Delicious.

The new Lens-Artists Photo Challenge is Delicious.

My initial idea was for the various caterpillars, spiders and assorted other insects being fed to young birds by their parents.

Then it occurred to me just how many shots of birds and mammals feeding I had in my archives. So I decided to expand on the original idea with a selection of six different feeding behaviours.

First, an American Red Squirrel feeding on seed in the grass in Ontario, Canada.

Feeding American Red Squirrel.

An adult Eurasian Blue Tit feeding young with a green caterpillar in Cheshire, England.

Feeding the young.

A Bohemian Waxwing eating a berry at -30°C in Saskatchewan, Canada.

A Bohemian Waxwing at -30°C.

A Black-throated Blue Warbler pretending it’s an Oriole by feeding on the grape jelly in an Oriole feeder in Ontario, Canada.

Male Black-throated Blue Warbler.

An American White Pelican with a large fish in its pouch in Saskatchewan, Canada.

American White Pelican with fish.

Finally, an adult Great Crested Grebe feeding one of its own breast feathers to its young in Cheshire, England.

Adult Great Crested Grebe with young.

Fossil of a Seashell.

The new Lens-Artists Photo Challenge is Something Different.

I thought this photo of a seashell fossil was different. It’s probably millions of years old but resembles some of the seashells I picked up along the North Wales coast as a child. It was photographed in Ontario, Canada, now hundreds of miles from the nearest salt water.

Seashell fossil.

Weathered and Worn.

The new Lens-Artists Photo Challenge is Weathered or Worn.

First, some boulders placed around the base of Dominion Lookout on the Lake Huron shoreline in Southampton, Ontario. They’re placed there to protect the Lookout from erosion by the water. The various patterns, colours and textures caught my eye.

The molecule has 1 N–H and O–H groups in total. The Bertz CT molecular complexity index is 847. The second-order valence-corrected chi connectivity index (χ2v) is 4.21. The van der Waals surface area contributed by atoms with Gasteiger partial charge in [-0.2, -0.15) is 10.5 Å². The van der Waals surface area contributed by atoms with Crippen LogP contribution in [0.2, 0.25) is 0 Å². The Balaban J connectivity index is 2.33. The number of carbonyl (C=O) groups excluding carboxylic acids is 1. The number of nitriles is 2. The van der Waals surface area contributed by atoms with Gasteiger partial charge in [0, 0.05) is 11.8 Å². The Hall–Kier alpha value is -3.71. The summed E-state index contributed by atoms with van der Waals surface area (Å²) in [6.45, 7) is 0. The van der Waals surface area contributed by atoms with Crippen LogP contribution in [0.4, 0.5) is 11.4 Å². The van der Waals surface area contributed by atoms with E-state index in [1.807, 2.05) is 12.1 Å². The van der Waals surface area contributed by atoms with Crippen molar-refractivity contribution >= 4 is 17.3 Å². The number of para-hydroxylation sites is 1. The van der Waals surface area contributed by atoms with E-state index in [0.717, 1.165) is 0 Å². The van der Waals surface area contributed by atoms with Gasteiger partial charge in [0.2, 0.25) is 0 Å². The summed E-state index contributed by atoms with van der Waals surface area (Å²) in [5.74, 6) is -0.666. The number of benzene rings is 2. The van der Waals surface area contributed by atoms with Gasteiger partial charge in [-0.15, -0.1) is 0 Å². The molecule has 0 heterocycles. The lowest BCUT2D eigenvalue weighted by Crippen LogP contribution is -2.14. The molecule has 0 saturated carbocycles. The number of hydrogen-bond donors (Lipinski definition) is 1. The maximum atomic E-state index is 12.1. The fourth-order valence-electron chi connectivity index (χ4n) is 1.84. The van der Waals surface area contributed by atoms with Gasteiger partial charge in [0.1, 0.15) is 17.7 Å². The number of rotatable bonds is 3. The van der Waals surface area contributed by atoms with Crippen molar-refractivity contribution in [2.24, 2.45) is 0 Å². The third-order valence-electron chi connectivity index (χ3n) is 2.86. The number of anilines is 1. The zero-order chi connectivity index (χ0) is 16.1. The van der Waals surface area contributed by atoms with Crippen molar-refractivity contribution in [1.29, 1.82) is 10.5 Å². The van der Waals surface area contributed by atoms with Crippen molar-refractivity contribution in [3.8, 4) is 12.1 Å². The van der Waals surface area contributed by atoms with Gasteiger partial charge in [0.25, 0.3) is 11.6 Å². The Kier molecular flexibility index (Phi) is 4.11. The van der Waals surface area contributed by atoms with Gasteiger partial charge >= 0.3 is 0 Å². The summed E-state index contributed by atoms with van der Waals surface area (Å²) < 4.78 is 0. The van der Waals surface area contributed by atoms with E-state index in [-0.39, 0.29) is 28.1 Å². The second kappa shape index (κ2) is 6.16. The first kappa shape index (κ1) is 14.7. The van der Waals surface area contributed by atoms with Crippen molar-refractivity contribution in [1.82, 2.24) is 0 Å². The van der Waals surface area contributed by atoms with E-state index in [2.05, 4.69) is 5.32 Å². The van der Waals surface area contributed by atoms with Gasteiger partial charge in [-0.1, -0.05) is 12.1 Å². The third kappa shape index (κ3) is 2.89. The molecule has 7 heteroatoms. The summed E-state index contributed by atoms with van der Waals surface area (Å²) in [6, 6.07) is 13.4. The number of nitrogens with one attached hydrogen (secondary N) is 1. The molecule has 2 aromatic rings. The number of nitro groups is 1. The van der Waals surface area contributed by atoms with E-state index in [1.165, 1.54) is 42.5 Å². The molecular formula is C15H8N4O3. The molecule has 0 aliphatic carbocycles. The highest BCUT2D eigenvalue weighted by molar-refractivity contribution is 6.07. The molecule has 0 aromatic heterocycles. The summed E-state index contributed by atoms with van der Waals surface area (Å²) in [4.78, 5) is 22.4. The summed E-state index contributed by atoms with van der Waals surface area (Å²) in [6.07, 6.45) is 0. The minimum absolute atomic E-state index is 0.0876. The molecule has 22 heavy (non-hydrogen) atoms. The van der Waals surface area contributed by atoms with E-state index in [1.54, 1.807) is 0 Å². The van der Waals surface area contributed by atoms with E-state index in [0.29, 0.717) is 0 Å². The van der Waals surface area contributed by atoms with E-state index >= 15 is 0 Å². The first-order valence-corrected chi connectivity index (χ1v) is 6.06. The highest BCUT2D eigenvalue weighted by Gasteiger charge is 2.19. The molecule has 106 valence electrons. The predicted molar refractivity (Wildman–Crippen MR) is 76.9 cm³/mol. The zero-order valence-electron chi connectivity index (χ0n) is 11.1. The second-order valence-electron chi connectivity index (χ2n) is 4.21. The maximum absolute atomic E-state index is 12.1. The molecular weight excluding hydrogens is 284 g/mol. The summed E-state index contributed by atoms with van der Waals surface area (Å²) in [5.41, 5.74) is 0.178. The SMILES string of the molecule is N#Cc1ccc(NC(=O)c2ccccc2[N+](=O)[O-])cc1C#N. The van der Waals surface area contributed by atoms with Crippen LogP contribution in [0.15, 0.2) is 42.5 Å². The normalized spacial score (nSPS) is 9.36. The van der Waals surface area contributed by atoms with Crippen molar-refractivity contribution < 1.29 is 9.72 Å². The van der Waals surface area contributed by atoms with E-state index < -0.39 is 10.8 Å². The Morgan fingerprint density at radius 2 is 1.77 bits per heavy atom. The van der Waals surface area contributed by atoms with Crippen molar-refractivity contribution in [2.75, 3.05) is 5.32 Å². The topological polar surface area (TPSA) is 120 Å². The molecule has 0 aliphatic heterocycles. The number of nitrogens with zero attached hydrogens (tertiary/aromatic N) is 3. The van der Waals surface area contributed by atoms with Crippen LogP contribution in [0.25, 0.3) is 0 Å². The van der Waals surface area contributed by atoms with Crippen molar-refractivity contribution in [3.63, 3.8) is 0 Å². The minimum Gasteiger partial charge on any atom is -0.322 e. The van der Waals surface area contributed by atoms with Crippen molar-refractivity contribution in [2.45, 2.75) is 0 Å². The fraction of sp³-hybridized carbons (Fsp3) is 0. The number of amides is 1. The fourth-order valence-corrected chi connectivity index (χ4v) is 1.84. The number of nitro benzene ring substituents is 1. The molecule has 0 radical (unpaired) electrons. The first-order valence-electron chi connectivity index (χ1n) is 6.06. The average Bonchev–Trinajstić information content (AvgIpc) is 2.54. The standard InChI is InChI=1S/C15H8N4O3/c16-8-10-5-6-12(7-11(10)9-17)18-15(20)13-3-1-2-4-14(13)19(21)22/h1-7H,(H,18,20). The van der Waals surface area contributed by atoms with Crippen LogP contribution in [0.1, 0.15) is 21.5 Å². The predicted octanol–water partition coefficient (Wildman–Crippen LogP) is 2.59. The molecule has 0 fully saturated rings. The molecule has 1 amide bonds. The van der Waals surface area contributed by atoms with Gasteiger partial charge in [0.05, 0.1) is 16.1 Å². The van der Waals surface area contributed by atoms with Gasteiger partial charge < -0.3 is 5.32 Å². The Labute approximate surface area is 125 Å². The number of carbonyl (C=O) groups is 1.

Boulders on the Lake Huron shoreline.

Now the remains of a fallen tree lying in a ditch on the South Bruce Peninsula. It was the range of colours in this autumn detail that caught my eye.

Worn and Weathered autumn detail.

Finally some weathered and worn wooden pilings sticking out of Colpoy’s Bay at sunrise.

Wooden pilings sticking out of Colpoy's Bay.

Parts of historic Chester.

The new Lens-artists Weekly Photo Challenge is History.

As a photographer who grew up in Cheshire, England my first thought was Roman Chester, or Deva Victrix as the Romans called it when it was one of the main army camps in Roman Britain.

Having mentioned the Romans I will start with a view of the Eastgate Clock. The clock stands on top of the Eastgate, the original eastern entrance to the Roman fortress. For this shot I am standing on the city walls on the south side of the clock.

The Eastgate Clock on Eastgate.

Next a visit to Bridgegate. This gate was constructed in medieval times when the Roman city walls were extended to the south to follow the north bank of the River Dee. The gate then guarded the southern entrance to the town.

Bridgegate, the southern entrance to medieval Chester.

Now a visit to Phoenix Tower. This tower stands at the northeast corner of the city walls. Probably constructed in the 13th century it has also been known as the Newton Tower and King Charles’ Tower in the past. Sections of the city walls on this section are a mixture of Roman and Medieval.

King Charles Tower.

Finally some interesting features inside the city walls. In the foreground is the Chester High Cross which has a long and complicated history dating back centuries but was moved to this position in 1975. Behind the cross are some of the Chester Rows, covered walkways giving access to first floor shops and businesses. The Chester Rows are unique and date back to medieval times.